What the nomination did do was turn heads, and one particularly famous noggin was that of Radiohead singer Thom Yorke, who asked Bat For Lashes to support his band on last year’s In Rainbows European tour. And according to Khan they’re not the irritable chin-strokers of Meeting People Is Easy yore. “It was great. We danced a lot every night, drank lots of wine, had lots of fun,” she recalls. “I was quite nervous playing to so many people, like up to 50,000 people, but after a while I realised that the Radiohead fans were being very patient, interested and quiet during my set and that was really cool. So if it was going to be a big band Radiohead was the one. It was a big learning curve but a good one.”

With such endorsements, the pressure was on Khan to follow the rather bare-boned Fur And Gold with a second LP that took Bat For Lashes an artistic step forward. So there was probably no better environment for creative inspiration than the epicentre of indie that is Brooklyn, New York, where Khan lived for a time during the conception of Two Suns, her new album. “I think in Brooklyn and America there’s a lot more interesting stuff coming out than in England,” Khan says. “I’m glad I was there when that was kinda incubating.” But she wasn’t just holed up in one studio the whole time: “The proper recording started in Wales, and then a bit in New York. I also did quite a bit of field recording, like the subway trains in Brooklyn and my friends sitting around a campfire in the forest that comes at the end of Sleep Alone.”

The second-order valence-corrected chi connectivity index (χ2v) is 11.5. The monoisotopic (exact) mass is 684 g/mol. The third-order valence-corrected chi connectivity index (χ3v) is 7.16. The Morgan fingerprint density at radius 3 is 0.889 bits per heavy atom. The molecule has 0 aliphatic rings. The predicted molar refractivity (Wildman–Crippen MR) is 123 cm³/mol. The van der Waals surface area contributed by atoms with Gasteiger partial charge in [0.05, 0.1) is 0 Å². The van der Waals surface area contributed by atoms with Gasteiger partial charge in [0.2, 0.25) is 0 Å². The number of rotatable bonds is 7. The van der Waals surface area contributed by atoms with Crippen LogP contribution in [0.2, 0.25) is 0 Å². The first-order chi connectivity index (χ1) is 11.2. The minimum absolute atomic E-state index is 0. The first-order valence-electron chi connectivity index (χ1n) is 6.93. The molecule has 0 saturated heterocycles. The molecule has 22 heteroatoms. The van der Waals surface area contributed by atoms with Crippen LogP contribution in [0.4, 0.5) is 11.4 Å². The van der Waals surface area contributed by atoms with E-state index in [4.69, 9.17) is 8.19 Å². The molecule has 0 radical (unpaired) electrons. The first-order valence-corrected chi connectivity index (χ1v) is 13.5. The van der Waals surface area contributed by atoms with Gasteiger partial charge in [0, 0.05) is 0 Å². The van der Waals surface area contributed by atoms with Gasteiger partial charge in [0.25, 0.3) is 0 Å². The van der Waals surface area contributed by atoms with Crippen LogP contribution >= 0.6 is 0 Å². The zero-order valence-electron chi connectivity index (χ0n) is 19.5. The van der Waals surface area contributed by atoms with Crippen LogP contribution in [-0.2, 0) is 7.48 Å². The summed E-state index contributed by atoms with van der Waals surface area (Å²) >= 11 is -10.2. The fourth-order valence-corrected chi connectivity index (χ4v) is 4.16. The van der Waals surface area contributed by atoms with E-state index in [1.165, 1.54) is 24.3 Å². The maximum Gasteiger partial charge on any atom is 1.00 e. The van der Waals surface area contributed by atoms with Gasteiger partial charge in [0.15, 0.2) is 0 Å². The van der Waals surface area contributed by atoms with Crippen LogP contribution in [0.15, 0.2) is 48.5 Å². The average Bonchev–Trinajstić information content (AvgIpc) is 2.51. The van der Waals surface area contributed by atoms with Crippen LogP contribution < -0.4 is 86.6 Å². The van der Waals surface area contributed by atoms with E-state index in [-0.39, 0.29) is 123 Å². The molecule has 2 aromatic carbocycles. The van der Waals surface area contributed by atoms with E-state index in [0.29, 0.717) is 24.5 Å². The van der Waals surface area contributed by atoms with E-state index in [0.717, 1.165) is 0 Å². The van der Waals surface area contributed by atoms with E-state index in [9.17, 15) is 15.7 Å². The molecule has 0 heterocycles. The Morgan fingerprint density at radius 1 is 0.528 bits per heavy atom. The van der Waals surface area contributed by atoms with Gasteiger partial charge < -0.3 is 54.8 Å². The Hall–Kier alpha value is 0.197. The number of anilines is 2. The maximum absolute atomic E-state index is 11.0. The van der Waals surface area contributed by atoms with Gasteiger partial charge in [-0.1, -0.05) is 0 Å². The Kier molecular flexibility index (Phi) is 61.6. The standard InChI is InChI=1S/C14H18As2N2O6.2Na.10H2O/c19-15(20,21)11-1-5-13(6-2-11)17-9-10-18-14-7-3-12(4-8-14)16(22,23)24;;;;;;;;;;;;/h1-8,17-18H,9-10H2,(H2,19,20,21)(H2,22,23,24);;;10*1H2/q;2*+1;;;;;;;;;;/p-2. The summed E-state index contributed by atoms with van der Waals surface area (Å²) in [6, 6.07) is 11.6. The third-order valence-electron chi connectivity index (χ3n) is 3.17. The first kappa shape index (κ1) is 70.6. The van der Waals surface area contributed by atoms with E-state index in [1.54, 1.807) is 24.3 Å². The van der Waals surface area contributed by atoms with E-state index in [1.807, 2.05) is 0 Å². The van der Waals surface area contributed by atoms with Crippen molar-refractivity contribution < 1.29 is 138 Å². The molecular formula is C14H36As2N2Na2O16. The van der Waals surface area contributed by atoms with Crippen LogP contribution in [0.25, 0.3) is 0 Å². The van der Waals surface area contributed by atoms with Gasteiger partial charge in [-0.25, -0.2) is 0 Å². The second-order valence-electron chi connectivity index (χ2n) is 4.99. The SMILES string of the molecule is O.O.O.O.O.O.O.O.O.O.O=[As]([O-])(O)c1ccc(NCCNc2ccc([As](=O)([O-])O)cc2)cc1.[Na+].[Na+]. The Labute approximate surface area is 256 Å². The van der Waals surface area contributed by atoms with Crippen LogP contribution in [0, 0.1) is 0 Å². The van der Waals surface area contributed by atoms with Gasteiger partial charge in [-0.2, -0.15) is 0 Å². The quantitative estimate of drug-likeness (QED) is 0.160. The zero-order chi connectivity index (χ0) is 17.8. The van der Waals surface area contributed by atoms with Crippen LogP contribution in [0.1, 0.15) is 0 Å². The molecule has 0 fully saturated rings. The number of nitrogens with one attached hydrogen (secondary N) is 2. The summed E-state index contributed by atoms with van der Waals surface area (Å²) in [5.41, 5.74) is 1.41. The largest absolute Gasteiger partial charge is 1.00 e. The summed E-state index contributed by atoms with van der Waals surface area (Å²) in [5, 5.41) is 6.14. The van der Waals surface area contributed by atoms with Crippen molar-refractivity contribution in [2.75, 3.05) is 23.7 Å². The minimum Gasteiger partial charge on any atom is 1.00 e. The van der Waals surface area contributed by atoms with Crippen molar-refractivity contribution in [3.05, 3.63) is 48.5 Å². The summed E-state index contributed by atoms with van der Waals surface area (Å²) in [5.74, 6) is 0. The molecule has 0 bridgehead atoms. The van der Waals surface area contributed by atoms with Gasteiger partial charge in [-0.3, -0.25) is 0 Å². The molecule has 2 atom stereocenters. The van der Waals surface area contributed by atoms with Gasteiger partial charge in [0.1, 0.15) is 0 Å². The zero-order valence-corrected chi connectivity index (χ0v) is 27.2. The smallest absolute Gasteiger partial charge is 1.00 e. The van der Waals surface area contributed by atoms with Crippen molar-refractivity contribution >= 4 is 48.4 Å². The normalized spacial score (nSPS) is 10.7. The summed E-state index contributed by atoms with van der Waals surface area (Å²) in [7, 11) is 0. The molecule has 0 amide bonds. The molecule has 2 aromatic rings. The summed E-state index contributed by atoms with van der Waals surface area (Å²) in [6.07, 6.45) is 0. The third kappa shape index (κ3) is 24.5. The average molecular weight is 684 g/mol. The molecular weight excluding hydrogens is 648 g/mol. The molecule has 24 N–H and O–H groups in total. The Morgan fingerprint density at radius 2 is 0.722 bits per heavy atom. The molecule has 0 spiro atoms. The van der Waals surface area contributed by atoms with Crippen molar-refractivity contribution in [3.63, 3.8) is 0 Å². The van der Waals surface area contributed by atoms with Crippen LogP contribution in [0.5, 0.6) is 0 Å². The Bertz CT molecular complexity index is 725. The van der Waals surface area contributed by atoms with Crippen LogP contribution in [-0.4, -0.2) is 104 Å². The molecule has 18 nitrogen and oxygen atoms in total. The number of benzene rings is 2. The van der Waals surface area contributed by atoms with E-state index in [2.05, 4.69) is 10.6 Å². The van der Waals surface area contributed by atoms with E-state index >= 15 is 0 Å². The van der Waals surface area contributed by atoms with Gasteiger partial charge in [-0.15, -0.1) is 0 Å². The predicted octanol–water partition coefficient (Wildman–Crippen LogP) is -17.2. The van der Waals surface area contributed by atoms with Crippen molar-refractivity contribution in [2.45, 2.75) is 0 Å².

A campfire in the forest? It sounds almost too new-age to stomach, but Khan happily revels in her own brand of 21st century mysticism, an outlook that extends to the primeval cover art and vaguely pagan overtones of Two Suns. I enquire about the duality that the title suggests. “This record is based on a personal relationship I went through. I wanted to call it Two Suns because it’s the analogy of two personalities crashing into each other. I wanted to make sure that it wasn’t just a romance album, that the concepts were quite universal, on a personal and on a big, cosmic level.”